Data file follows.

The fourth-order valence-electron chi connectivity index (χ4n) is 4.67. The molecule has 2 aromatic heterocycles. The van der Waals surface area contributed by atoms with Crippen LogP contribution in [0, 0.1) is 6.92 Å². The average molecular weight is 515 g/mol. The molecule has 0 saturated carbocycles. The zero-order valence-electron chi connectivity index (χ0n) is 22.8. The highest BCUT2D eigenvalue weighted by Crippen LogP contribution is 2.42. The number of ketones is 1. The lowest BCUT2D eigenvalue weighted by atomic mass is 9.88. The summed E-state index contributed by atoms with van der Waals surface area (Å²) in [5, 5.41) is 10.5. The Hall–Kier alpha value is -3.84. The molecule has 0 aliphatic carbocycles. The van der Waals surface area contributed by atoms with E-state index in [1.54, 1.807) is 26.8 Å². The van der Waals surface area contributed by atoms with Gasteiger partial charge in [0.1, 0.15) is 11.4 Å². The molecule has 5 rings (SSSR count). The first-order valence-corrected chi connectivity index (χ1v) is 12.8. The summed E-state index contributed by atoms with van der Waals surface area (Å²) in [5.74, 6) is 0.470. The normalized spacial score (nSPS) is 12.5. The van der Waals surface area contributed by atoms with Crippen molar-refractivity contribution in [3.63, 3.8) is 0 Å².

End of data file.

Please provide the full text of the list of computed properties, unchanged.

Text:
The fourth-order valence-electron chi connectivity index (χ4n) is 4.67. The molecule has 2 aromatic heterocycles. The van der Waals surface area contributed by atoms with Crippen LogP contribution in [0, 0.1) is 6.92 Å². The average molecular weight is 515 g/mol. The molecule has 0 saturated carbocycles. The zero-order valence-electron chi connectivity index (χ0n) is 22.8. The highest BCUT2D eigenvalue weighted by Crippen LogP contribution is 2.42. The number of ketones is 1. The lowest BCUT2D eigenvalue weighted by atomic mass is 9.88. The summed E-state index contributed by atoms with van der Waals surface area (Å²) in [5, 5.41) is 10.5. The Hall–Kier alpha value is -3.84. The molecule has 0 aliphatic carbocycles. The van der Waals surface area contributed by atoms with E-state index in [1.54, 1.807) is 26.8 Å². The van der Waals surface area contributed by atoms with Gasteiger partial charge in [0.1, 0.15) is 11.4 Å². The molecule has 5 rings (SSSR count). The first-order valence-corrected chi connectivity index (χ1v) is 12.8. The summed E-state index contributed by atoms with van der Waals surface area (Å²) in [5.74, 6) is 0.470. The normalized spacial score (nSPS) is 12.5. The van der Waals surface area contributed by atoms with Crippen molar-refractivity contribution in [3.63, 3.8) is 0 Å².